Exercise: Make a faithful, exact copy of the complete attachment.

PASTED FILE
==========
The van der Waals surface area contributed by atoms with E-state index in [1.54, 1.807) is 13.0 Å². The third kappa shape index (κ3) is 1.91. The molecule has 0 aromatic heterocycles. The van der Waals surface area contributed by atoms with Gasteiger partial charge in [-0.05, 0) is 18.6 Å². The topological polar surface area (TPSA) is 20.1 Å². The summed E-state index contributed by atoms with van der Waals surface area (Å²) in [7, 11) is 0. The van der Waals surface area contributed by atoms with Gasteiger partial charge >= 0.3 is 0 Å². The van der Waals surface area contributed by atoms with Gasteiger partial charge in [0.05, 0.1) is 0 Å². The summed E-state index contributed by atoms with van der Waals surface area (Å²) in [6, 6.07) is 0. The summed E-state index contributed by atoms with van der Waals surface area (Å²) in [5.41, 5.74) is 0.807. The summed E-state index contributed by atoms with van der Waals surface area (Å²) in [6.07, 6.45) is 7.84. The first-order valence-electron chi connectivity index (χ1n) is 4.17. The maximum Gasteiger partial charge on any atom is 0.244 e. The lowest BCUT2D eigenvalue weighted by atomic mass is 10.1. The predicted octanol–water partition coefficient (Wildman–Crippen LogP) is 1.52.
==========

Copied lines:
The van der Waals surface area contributed by atoms with E-state index in [1.54, 1.807) is 13.0 Å². The third kappa shape index (κ3) is 1.91. The molecule has 0 aromatic heterocycles. The van der Waals surface area contributed by atoms with Gasteiger partial charge in [-0.05, 0) is 18.6 Å². The topological polar surface area (TPSA) is 20.1 Å². The summed E-state index contributed by atoms with van der Waals surface area (Å²) in [7, 11) is 0. The van der Waals surface area contributed by atoms with Gasteiger partial charge >= 0.3 is 0 Å². The van der Waals surface area contributed by atoms with Gasteiger partial charge in [0.05, 0.1) is 0 Å². The summed E-state index contributed by atoms with van der Waals surface area (Å²) in [6, 6.07) is 0. The summed E-state index contributed by atoms with van der Waals surface area (Å²) in [5.41, 5.74) is 0.807. The summed E-state index contributed by atoms with van der Waals surface area (Å²) in [6.07, 6.45) is 7.84. The first-order valence-electron chi connectivity index (χ1n) is 4.17. The maximum Gasteiger partial charge on any atom is 0.244 e. The lowest BCUT2D eigenvalue weighted by atomic mass is 10.1. The predicted octanol–water partition coefficient (Wildman–Crippen LogP) is 1.52.